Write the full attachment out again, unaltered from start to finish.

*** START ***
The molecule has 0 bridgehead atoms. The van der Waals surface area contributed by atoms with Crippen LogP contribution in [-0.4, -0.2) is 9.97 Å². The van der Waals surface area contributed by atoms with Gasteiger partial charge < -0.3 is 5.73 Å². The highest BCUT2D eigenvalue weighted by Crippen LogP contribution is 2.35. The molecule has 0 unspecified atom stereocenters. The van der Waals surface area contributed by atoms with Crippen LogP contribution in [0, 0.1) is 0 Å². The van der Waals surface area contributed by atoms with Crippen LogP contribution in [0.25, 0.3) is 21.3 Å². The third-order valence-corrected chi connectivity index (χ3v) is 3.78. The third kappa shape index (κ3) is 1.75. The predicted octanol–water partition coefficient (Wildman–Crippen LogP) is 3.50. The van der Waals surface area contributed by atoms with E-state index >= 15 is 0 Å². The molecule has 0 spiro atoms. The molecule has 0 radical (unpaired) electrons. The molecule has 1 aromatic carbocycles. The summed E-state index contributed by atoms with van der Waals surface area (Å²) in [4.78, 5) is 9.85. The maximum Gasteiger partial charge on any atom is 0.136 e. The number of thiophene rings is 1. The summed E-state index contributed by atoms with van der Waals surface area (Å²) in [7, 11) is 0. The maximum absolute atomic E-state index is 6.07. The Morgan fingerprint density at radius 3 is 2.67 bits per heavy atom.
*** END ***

The molecule has 0 bridgehead atoms. The van der Waals surface area contributed by atoms with Crippen LogP contribution in [-0.4, -0.2) is 9.97 Å². The van der Waals surface area contributed by atoms with Gasteiger partial charge < -0.3 is 5.73 Å². The highest BCUT2D eigenvalue weighted by Crippen LogP contribution is 2.35. The molecule has 0 unspecified atom stereocenters. The van der Waals surface area contributed by atoms with Crippen LogP contribution in [0, 0.1) is 0 Å². The van der Waals surface area contributed by atoms with Crippen LogP contribution in [0.25, 0.3) is 21.3 Å². The third-order valence-corrected chi connectivity index (χ3v) is 3.78. The third kappa shape index (κ3) is 1.75. The predicted octanol–water partition coefficient (Wildman–Crippen LogP) is 3.50. The van der Waals surface area contributed by atoms with E-state index >= 15 is 0 Å². The molecule has 0 spiro atoms. The molecule has 0 radical (unpaired) electrons. The molecule has 1 aromatic carbocycles. The summed E-state index contributed by atoms with van der Waals surface area (Å²) in [4.78, 5) is 9.85. The maximum Gasteiger partial charge on any atom is 0.136 e. The number of thiophene rings is 1. The summed E-state index contributed by atoms with van der Waals surface area (Å²) in [7, 11) is 0. The maximum absolute atomic E-state index is 6.07. The Morgan fingerprint density at radius 3 is 2.67 bits per heavy atom.